ResourceNotFoundException

Secrets Manager can't find the resource that you asked for.

HTTP Status Code: 400

Examples

Example

The following example shows how to change the description of a secret. The JSON request string input and response output displays formatted code with white space and line breaks for better readability. Submit your input as a single line JSON string.

Sample Request

POST / HTTP/1.1 Host: secretsmanager.region.domain Accept-Encoding: identity X-Amz-Target: secretsmanager.UpdateSecret Content-Type: application/x-amz-json-1.1 User-Agent: <user-agent-string> X-Amz-Date: <date> Authorization: AWS4-HMAC-SHA256 Credential=<credentials>,SignedHeaders=<headers>, Signature=<signature> Content-Length: <payload-size-bytes> { "SecretId": "MyTestDatabaseSecret", "Description": "This is a new description for the secret.", "ClientRequestToken": "EXAMPLE1-90ab-cdef-fedc-ba987EXAMPLE" }

Sample Response

HTTP/1.1 200 OK Date: <date> Content-Type: application/x-amz-json-1.1 Content-Length: <response-size-bytes> Connection: keep-alive x-amzn-RequestId: <request-id-guid> { "ARN":"arn:aws:secretsmanager:us-west-2:123456789012:secret:MyTestDatabaseSecret-a1b2c3", "Name":"MyTestDatabaseSecret" }

Example

This example shows how to update the KMS key that Secrets Manager uses to encrypt the secret value. The KMS key must be in the same Region as the secret. The JSON request string input and response output displays formatted code with white space and line breaks for better readability. Submit your input as a single line JSON string.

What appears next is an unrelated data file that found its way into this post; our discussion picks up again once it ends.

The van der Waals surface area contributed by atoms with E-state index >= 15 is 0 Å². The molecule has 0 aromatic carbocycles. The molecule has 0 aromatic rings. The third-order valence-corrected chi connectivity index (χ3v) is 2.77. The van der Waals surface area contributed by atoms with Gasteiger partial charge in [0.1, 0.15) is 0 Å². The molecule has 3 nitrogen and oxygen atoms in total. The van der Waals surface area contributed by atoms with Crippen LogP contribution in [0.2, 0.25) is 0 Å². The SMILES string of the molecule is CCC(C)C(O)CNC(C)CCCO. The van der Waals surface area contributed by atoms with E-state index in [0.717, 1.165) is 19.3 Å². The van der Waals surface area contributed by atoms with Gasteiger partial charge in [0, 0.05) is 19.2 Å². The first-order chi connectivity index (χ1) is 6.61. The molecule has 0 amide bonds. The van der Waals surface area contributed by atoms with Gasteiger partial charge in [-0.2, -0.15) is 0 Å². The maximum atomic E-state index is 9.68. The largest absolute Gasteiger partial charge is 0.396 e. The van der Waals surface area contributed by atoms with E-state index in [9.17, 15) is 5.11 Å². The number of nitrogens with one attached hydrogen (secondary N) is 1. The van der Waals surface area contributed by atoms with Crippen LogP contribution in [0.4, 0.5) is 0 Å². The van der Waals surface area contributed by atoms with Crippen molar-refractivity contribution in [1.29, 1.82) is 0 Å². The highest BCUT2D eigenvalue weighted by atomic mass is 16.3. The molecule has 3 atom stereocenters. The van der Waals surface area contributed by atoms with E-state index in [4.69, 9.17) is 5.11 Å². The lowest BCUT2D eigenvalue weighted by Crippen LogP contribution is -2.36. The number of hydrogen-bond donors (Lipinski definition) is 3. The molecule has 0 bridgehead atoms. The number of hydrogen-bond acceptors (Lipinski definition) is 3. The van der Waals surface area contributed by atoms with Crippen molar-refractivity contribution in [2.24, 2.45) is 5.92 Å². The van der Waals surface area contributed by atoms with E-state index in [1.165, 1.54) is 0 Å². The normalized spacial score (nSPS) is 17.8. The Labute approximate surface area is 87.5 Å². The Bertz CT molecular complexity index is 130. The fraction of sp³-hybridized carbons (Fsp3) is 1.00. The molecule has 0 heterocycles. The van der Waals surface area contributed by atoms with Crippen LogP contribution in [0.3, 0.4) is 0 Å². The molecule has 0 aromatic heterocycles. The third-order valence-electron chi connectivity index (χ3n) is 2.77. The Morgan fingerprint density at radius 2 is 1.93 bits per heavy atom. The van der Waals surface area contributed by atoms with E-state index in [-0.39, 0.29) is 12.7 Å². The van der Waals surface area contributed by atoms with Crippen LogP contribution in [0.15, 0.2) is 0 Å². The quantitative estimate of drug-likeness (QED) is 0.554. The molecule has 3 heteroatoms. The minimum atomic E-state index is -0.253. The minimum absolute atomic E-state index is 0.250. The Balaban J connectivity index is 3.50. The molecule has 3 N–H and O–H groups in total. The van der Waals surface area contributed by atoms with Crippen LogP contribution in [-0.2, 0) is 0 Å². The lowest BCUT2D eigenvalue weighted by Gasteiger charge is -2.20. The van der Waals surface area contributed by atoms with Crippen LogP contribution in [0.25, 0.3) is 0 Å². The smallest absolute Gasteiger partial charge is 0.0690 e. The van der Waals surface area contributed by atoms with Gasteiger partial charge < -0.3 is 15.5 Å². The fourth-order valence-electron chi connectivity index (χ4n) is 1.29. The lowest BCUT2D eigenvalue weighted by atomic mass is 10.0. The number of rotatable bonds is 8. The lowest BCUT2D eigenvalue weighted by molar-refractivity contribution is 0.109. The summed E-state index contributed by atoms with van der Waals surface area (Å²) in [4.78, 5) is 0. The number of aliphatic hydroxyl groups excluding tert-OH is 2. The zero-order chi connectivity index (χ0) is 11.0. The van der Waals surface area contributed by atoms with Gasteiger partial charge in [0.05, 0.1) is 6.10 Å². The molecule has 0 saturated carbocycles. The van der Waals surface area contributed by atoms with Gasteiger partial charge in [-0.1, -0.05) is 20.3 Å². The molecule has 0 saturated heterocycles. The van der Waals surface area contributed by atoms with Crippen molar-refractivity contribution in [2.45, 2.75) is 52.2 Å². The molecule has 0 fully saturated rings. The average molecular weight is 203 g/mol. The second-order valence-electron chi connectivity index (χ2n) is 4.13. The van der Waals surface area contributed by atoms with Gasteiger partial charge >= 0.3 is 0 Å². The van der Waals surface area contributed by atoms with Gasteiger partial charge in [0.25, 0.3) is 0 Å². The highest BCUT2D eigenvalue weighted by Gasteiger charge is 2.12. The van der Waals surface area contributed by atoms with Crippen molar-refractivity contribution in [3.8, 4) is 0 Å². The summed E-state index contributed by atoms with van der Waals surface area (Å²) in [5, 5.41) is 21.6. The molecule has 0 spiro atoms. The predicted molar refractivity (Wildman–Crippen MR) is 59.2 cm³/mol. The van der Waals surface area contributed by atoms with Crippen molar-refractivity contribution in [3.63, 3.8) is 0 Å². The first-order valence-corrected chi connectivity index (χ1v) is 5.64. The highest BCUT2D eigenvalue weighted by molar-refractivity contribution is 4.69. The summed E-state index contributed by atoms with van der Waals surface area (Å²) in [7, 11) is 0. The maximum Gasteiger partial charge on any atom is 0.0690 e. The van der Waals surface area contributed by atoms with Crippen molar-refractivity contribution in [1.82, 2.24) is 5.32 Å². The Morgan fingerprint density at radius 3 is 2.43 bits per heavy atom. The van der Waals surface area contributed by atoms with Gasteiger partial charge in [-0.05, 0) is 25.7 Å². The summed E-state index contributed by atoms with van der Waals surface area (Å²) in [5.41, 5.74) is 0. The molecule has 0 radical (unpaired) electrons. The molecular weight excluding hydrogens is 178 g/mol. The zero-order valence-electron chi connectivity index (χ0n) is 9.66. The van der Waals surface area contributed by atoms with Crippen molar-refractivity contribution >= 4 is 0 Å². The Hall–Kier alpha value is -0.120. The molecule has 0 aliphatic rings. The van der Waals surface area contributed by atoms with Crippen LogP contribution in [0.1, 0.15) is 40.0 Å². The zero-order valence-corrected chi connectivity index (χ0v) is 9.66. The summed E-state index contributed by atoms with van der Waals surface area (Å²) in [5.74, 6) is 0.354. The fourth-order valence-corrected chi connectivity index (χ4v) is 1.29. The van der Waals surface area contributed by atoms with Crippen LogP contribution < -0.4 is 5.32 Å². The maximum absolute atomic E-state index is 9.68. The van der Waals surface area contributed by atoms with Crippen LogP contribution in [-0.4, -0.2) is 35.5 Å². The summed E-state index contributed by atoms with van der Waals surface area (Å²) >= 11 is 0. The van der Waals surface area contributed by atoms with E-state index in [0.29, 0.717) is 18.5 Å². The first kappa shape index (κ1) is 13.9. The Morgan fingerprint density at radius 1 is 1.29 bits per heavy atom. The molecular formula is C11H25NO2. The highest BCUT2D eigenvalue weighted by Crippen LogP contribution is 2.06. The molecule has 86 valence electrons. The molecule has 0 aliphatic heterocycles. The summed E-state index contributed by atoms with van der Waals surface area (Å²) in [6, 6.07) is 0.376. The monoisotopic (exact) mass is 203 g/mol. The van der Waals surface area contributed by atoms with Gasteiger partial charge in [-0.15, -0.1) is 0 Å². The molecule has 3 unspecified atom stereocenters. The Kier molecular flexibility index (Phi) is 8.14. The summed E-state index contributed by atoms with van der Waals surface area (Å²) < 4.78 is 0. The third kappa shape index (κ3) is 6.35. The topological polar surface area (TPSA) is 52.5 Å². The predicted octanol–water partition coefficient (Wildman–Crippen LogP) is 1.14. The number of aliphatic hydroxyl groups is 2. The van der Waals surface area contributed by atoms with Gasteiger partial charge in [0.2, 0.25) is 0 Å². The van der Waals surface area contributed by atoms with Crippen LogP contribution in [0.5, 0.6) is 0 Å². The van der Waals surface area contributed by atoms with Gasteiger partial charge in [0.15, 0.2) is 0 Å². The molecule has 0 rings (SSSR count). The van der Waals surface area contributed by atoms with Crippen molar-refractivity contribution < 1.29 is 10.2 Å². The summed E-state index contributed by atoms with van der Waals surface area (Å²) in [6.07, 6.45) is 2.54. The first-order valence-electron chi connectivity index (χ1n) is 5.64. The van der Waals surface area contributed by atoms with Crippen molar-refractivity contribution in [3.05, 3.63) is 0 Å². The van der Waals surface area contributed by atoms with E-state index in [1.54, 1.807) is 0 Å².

Sample Request

POST / HTTP/1.1 Host: secretsmanager.region.domain Accept-Encoding: identity X-Amz-Target: secretsmanager.UpdateSecret Content-Type: application/x-amz-json-1.1 User-Agent: <user-agent-string> X-Amz-Date: <date> Authorization: AWS4-HMAC-SHA256 Credential=<credentials>,SignedHeaders=<headers>, Signature=<signature> Content-Length: <payload-size-bytes> { "SecretId": "MyTestDatabaseSecret", "KmsKeyId": "arn:aws:kms:us-west-2:123456789012:key/EXAMPLE2-90ab-cdef-fedc-ba987EXAMPLE" }

Sample Response

HTTP/1.1 200 OK Date: <date> Content-Type: application/x-amz-json-1.1 Content-Length: <response-size-bytes> Connection: keep-alive x-amzn-RequestId: <request-id-guid> { "ARN":"arn:aws:secretsmanager:us-west-2:123456789012:secret:MyTestDatabaseSecret-a1b2c3", "Name":"MyTestDatabaseSecret" }

Example

The following example shows how to create a new version of the secret by updating the SecretString field. The ClientRequestToken parameter becomes the VersionId of the new version. Alternatively, you can use the PutSecretValue operation. The JSON request string input and response output displays formatted code with white space and line breaks for better readability. Submit your input as a single line JSON string.

Sample Request

POST / HTTP/1.1 Host: secretsmanager.region.domain Accept-Encoding: identity X-Amz-Target: secretsmanager.UpdateSecret Content-Type: application/x-amz-json-1.1 User-Agent: <user-agent-string> X-Amz-Date: <date> Authorization: AWS4-HMAC-SHA256 Credential=<credentials>,SignedHeaders=<headers>, Signature=<signature> Content-Length: <payload-size-bytes> { "SecretId": "MyTestDatabaseSecret", "SecretString": "{<JSON STRING WITH CREDENTIALS>}", "ClientRequestToken": "EXAMPLE1-90ab-cdef-fedc-ba987SECRET1" }

Sample Response

HTTP/1.1 200 OK Date: <date> Content-Type: application/x-amz-json-1.1 Content-Length: <response-size-bytes> Connection: keep-alive x-amzn-RequestId: <request-id-guid> { "ARN":"arn:aws:secretsmanager:us-west-2:123456789012:secret:MyTestDatabaseSecret-a1b2c3", "Name":"MyTestDatabaseSecret", "VersionId":"EXAMPLE1-90ab-cdef-fedc-ba987SECRET1" }

See Also

For more information about using this API in one of the language-specific AWS SDKs, see the following: